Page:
Greg Lukianoff was preoccupied with political polarization—not just the divisiveness he observed, but the fallout—and specifically the effects of tribalism on college campuses. The year was 2015.
“It is a very serious problem for any democracy,” he and his co-author Jonathan Haidt wrote in a cover story for The Atlantic that year. “As each side increasingly demonizes the other, compromise becomes more difficult … So it’s not hard to imagine why students arriving on campus today might be more desirous of protection and more hostile toward ideological opponents than in generations past.”
In that story, “The Coddling of the American Mind,” Lukianoff, a First Amendment lawyer and the president of the Foundation for Individual Rights in Education (FIRE), and Haidt, a social psychologist at New York University, observed that “in the name of emotional well-being, college students are increasingly demanding protection from words and ideas they don’t like,” and argued that capitulating to requests to banish certain ideas from classrooms and campus events would likely increase student anxiety and depression, rather than ameliorate it.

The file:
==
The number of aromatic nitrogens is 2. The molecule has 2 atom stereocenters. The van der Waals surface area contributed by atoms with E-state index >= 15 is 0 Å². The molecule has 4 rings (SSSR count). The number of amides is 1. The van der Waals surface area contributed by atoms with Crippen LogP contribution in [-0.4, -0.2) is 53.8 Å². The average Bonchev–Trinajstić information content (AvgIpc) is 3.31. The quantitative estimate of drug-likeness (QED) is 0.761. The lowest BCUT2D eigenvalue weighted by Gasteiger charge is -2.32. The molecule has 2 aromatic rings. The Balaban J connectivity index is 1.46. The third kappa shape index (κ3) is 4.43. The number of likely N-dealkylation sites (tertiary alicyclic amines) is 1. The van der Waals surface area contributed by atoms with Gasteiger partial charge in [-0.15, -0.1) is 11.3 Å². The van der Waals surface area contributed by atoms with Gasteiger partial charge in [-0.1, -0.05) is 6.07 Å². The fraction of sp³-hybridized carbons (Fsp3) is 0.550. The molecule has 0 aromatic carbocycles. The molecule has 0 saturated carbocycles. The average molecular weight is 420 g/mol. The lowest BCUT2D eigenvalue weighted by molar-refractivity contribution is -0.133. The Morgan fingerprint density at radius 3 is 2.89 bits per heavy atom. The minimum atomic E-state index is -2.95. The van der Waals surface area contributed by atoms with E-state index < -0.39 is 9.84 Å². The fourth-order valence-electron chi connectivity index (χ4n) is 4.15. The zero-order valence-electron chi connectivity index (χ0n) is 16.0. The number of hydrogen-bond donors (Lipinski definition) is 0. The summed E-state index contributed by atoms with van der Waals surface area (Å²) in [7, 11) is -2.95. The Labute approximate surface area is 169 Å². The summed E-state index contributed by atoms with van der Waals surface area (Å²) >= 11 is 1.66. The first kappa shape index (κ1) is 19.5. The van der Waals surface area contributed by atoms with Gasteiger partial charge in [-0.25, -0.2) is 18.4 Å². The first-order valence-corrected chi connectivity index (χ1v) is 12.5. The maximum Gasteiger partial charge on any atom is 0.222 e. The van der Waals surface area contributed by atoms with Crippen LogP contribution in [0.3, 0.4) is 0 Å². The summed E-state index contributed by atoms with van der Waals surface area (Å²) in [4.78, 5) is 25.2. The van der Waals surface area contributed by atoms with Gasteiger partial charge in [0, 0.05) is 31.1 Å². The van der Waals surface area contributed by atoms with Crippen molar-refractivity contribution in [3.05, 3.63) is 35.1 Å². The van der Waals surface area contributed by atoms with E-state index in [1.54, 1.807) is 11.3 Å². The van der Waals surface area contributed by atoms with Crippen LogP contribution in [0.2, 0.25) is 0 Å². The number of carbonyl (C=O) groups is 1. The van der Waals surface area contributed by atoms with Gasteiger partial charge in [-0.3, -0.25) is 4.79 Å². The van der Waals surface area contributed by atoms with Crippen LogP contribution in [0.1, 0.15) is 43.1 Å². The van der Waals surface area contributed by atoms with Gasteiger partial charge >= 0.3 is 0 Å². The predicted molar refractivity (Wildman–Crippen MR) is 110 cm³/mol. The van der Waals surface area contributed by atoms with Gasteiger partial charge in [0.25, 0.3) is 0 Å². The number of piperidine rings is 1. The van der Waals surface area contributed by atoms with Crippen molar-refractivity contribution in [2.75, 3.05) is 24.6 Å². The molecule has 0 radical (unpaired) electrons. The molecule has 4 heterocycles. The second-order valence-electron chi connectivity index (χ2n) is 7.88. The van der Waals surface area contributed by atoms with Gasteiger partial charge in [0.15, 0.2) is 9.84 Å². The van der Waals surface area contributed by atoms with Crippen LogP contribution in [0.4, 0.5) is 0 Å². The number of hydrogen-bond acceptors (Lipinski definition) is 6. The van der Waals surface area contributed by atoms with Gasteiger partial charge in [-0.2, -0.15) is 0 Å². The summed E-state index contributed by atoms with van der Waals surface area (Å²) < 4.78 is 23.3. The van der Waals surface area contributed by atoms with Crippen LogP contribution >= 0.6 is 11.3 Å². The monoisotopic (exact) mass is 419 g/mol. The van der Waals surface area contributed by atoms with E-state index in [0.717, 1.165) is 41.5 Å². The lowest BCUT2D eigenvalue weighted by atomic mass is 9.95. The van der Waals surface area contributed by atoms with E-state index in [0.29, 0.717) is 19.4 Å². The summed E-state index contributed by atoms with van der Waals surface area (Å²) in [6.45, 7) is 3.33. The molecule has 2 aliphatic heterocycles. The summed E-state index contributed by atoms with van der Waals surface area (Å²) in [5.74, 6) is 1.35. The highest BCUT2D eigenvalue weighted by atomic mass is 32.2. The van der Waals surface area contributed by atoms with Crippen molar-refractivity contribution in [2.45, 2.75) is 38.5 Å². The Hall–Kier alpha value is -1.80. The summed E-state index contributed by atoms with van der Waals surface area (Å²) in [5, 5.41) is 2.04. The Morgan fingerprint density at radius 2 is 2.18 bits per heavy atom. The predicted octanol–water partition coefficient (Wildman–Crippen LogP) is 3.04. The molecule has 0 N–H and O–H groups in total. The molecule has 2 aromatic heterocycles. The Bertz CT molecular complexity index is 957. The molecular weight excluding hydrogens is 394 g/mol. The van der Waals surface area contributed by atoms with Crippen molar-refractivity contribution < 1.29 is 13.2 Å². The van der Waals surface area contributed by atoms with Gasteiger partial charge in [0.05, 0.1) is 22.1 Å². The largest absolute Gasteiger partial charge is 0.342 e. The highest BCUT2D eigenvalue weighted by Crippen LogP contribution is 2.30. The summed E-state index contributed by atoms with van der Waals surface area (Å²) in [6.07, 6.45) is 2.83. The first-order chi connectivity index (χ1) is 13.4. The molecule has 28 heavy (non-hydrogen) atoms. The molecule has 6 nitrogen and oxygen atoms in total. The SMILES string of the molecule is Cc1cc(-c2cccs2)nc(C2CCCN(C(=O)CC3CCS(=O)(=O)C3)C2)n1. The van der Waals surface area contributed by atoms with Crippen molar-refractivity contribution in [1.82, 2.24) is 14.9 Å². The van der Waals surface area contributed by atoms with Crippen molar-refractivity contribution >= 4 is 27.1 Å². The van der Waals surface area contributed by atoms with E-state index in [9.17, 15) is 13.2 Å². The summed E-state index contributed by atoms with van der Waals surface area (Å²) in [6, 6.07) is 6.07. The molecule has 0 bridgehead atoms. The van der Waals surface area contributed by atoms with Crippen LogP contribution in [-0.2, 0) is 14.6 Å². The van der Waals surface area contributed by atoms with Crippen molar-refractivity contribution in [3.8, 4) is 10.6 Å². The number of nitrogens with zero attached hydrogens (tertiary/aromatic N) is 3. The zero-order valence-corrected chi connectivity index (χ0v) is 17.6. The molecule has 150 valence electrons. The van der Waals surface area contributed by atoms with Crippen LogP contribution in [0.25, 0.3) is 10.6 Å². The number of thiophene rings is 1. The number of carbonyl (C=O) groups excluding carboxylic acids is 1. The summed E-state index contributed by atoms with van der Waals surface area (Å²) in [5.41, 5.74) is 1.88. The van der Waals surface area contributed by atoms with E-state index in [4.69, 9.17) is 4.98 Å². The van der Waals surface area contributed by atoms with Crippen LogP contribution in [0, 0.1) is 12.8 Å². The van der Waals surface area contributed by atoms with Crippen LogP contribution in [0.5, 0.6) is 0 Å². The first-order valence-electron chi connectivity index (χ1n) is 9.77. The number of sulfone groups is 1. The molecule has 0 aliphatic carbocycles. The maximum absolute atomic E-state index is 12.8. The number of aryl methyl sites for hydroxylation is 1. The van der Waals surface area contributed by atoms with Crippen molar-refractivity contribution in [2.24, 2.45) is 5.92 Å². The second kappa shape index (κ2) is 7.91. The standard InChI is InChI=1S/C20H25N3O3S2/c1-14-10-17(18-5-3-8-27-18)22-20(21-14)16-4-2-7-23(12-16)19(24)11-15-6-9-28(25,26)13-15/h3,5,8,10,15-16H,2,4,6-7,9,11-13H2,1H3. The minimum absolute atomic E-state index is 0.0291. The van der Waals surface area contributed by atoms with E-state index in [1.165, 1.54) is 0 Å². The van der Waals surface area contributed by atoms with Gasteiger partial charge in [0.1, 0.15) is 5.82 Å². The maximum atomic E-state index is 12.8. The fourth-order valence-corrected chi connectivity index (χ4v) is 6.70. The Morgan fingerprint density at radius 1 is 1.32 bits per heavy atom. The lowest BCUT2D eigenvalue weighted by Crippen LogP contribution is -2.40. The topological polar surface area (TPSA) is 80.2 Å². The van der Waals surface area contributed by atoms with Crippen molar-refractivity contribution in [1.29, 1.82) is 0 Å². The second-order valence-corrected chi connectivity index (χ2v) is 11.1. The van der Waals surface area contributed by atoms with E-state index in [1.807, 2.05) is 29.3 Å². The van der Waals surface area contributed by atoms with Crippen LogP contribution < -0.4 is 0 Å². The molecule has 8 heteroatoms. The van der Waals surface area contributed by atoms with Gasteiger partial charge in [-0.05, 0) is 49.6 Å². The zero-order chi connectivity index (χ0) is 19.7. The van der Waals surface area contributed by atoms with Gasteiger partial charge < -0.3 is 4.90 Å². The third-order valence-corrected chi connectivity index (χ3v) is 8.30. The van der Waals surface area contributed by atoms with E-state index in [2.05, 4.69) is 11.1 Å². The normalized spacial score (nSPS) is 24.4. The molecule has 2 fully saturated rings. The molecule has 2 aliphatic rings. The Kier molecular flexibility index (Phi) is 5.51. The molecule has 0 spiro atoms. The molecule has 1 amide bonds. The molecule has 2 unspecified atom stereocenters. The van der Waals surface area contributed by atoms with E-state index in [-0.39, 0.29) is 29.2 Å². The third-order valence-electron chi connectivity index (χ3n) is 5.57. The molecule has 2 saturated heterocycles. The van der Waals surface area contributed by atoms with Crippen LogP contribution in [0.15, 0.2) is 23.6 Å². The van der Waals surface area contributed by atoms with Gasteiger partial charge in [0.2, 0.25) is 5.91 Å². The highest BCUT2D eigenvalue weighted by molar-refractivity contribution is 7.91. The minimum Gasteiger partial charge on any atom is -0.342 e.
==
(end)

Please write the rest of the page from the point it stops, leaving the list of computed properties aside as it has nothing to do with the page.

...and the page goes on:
Three years later, political polarization has only increased, as has anxiety among young people. And unrest on college campuses continues. “Everything’s speeding up,” Lukianoff says. Haidt and Lukianoff recently published a book, also titled The Coddling of the American Mind, where they go into more detail about the three “Great Untruths” they believe are behind free-speech controversies at America’s universities:
- “What doesn’t kill you makes you weaker,” or the idea that exposure to offensive or difficult ideas is traumatic
- “Always trust your feelings,” or the notion that feeling upset by an idea is a reason to discount it
- “Us versus them,” or homogenous tribal thinking that leads people to shame those whose views fall outside that of their group